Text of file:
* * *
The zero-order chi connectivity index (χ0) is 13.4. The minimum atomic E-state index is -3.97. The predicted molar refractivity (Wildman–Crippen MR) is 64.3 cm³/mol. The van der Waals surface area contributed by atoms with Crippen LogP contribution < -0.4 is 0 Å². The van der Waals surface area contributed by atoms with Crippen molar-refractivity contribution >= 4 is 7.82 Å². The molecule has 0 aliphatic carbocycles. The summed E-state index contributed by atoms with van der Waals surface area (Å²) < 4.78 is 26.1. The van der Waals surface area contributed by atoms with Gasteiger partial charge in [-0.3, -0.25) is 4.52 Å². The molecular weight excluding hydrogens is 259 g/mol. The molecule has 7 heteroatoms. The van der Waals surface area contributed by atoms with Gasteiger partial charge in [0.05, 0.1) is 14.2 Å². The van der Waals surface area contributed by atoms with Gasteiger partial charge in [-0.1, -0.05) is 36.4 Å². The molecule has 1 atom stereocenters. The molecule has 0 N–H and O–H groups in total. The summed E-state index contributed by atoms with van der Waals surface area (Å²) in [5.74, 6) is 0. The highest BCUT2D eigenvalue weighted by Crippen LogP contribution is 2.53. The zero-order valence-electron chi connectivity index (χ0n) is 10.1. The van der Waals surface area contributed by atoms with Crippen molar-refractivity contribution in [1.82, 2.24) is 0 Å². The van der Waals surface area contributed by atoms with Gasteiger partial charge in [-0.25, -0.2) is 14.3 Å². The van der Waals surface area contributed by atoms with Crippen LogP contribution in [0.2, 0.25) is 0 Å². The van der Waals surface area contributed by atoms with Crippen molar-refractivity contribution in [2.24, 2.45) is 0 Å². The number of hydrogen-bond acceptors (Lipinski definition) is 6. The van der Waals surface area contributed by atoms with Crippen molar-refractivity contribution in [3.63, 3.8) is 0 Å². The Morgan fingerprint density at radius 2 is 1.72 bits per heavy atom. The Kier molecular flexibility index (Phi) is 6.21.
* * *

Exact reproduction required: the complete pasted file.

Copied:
The zero-order chi connectivity index (χ0) is 13.4. The minimum atomic E-state index is -3.97. The predicted molar refractivity (Wildman–Crippen MR) is 64.3 cm³/mol. The van der Waals surface area contributed by atoms with Crippen LogP contribution < -0.4 is 0 Å². The van der Waals surface area contributed by atoms with Crippen molar-refractivity contribution >= 4 is 7.82 Å². The molecule has 0 aliphatic carbocycles. The summed E-state index contributed by atoms with van der Waals surface area (Å²) < 4.78 is 26.1. The van der Waals surface area contributed by atoms with Gasteiger partial charge in [-0.3, -0.25) is 4.52 Å². The molecular weight excluding hydrogens is 259 g/mol. The molecule has 7 heteroatoms. The van der Waals surface area contributed by atoms with Gasteiger partial charge in [0.05, 0.1) is 14.2 Å². The van der Waals surface area contributed by atoms with Gasteiger partial charge in [-0.1, -0.05) is 36.4 Å². The molecule has 1 atom stereocenters. The molecule has 0 N–H and O–H groups in total. The summed E-state index contributed by atoms with van der Waals surface area (Å²) in [5.74, 6) is 0. The highest BCUT2D eigenvalue weighted by Crippen LogP contribution is 2.53. The zero-order valence-electron chi connectivity index (χ0n) is 10.1. The van der Waals surface area contributed by atoms with Crippen molar-refractivity contribution in [1.82, 2.24) is 0 Å². The van der Waals surface area contributed by atoms with Gasteiger partial charge in [-0.25, -0.2) is 14.3 Å². The van der Waals surface area contributed by atoms with Crippen LogP contribution in [0.2, 0.25) is 0 Å². The van der Waals surface area contributed by atoms with Crippen molar-refractivity contribution in [2.24, 2.45) is 0 Å². The number of hydrogen-bond acceptors (Lipinski definition) is 6. The van der Waals surface area contributed by atoms with Crippen molar-refractivity contribution in [3.63, 3.8) is 0 Å². The Morgan fingerprint density at radius 2 is 1.72 bits per heavy atom. The Kier molecular flexibility index (Phi) is 6.21.